Send the link below via email or IMCopy
Present to your audienceStart remote presentation
- Invited audience members will follow you as you navigate and present
- People invited to a presentation do not need a Prezi account
- This link expires 10 minutes after you close the presentation
- A maximum of 30 users can follow your presentation
- Learn more about this feature in our knowledge base article
Big Bang Theory
Transcript of Big Bang Theory
Theory A theory is a tested and testable concept which is used to explain and predict phenomena. Defintion: What is this? What does it show? What are some of the elements you
encounter in your everyday life? Where do these
come from? ? "The Big Bang theory is a very successful family of theories which explain what we see and has made several predictions which have been confirmed." This being said, science is always attempting to make better predictions. There may be a theory which better explains the universe however, such a theory has not currently been described and tested to the fullest extent of scientific inquiry. How is it arranged? Introduction to Astronomy Hydrogen Nitrogen Carbon Oxygen Aluminum Iron Gold Questions to be explored: What is the Big Bang?
How old is the universe?
What was the universe like before the Bang?
What happened from the Bang to Present Day?
What elements were formed during the Big Bang?
How does the Big Bang produce matter?
How are other elements formed?
The student will be able to describe the formation of the universe using the Big Bang Theory.
The student will be able to recognize that stars, like the Sun, transform matter into energy by nuclear reactions which leads to the formation of other elements. Objectives Review What is the Big Bang? 1.) The Big Bang Theory states: The universe started with a massive explosion. This explosion happened at a finite time. The universe before the bang was
under huge amounts of pressure How old is the universe? 2.) The universe is about
13.7 billion years old
What was the universe like before the Bang? 3.) Everything that became the universe as we know it was contained in a singularity smaller than the period at the end of a sentence. This singularity is made of force and energy. Scientists used WMAP, or a baby picture of the universe, to better describe the state of the universe before the bang. Baby Picture of the Universe Before the Big Bang, the known forces were united in a "super force." One of the members of this super force was gravity. When gravity began to split off from the super force, the result was... Expansion Expansion is not explosion... So, what happened to the universe from "the bang" to present day? 4.) What elements were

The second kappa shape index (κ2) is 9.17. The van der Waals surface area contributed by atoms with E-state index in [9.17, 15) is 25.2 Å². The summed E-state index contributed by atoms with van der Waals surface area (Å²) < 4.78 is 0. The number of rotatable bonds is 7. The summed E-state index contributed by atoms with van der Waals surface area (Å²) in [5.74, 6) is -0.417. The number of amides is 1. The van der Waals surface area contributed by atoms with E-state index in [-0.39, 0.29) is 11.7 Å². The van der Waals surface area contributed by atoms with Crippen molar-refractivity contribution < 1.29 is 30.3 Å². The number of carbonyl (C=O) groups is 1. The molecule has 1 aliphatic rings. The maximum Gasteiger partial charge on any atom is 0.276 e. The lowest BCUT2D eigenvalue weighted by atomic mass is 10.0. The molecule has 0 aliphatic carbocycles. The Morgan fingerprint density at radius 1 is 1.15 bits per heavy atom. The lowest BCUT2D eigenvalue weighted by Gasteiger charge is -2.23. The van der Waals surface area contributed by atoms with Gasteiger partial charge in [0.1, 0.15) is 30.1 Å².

produced during the
Big Bang? 5.) But wait, how are elements (or matter) produced from a tiny ball of force and energy? Equation of Mass–Energy Equivalence The answer to this question comes from Albert Einstein... This equation states that energy (E) equals mass (m) times the speed of light (c) in a vacuum squared. This is important since matter is anything that has mass and occupies volume. This equation shows how energy
can be transformed into mass. By now, you are most likely curious how the other 115 elements were produced if the Big Bang gave us only hydrogen, helium, and lithium. The rest of the elements in the universe are created in stars. This means any element larger than lithium (and even most of the lithium in the universe) is star dust. This process of a star producing elements heavier than hydrogen is called stellar nucleosynthesis. When talking about nucleosynthesis,
it is easier to talk about which elements
are produced by a particular type of
star or stellar event. This type of star produces larger
elements than smaller stars can Small Stars This type of star produces
oxygen Small stars produce these
elements through a process
called fusion. There is a slight problem--massive stars can only produce elements through iron. Almost every other element
will come from a massive
star's death. Such an event
is called a supernova. Supernovae do two important things: Create heavier elements disperse the elements that were produced by the event So, to review where we have been, let's go back to our exploration questions from the beginning... Definition